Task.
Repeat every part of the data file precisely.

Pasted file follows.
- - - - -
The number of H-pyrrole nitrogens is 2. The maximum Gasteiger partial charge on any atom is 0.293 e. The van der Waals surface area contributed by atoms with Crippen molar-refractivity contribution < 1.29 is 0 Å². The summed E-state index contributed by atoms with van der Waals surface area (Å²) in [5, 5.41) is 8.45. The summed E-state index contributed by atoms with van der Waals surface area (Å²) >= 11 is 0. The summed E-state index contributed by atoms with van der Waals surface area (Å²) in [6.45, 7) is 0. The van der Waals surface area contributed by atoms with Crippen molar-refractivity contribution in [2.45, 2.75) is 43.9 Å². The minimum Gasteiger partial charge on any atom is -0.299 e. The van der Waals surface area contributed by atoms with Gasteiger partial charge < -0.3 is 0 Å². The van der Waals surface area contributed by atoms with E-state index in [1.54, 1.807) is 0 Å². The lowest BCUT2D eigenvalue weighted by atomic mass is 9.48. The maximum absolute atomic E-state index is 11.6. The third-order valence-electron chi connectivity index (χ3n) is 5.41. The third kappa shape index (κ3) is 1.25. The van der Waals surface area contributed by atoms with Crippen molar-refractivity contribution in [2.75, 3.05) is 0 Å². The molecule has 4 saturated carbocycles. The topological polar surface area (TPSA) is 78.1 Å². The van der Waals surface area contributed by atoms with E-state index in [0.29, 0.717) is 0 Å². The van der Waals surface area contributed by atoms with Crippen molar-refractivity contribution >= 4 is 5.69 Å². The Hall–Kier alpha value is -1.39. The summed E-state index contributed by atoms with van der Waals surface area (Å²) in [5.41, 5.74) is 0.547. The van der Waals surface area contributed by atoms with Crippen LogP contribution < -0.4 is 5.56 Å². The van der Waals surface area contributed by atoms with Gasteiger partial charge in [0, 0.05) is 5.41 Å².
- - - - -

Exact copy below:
The number of H-pyrrole nitrogens is 2. The maximum Gasteiger partial charge on any atom is 0.293 e. The van der Waals surface area contributed by atoms with Crippen molar-refractivity contribution < 1.29 is 0 Å². The summed E-state index contributed by atoms with van der Waals surface area (Å²) in [5, 5.41) is 8.45. The summed E-state index contributed by atoms with van der Waals surface area (Å²) >= 11 is 0. The summed E-state index contributed by atoms with van der Waals surface area (Å²) in [6.45, 7) is 0. The van der Waals surface area contributed by atoms with Crippen molar-refractivity contribution in [2.45, 2.75) is 43.9 Å². The minimum Gasteiger partial charge on any atom is -0.299 e. The van der Waals surface area contributed by atoms with Gasteiger partial charge < -0.3 is 0 Å². The van der Waals surface area contributed by atoms with E-state index in [1.54, 1.807) is 0 Å². The lowest BCUT2D eigenvalue weighted by atomic mass is 9.48. The maximum absolute atomic E-state index is 11.6. The third-order valence-electron chi connectivity index (χ3n) is 5.41. The third kappa shape index (κ3) is 1.25. The van der Waals surface area contributed by atoms with Crippen molar-refractivity contribution in [2.75, 3.05) is 0 Å². The molecule has 4 saturated carbocycles. The topological polar surface area (TPSA) is 78.1 Å². The van der Waals surface area contributed by atoms with E-state index in [0.29, 0.717) is 0 Å². The van der Waals surface area contributed by atoms with Crippen molar-refractivity contribution >= 4 is 5.69 Å². The Hall–Kier alpha value is -1.39. The summed E-state index contributed by atoms with van der Waals surface area (Å²) in [5.41, 5.74) is 0.547. The van der Waals surface area contributed by atoms with Crippen LogP contribution < -0.4 is 5.56 Å². The van der Waals surface area contributed by atoms with Gasteiger partial charge in [0, 0.05) is 5.41 Å².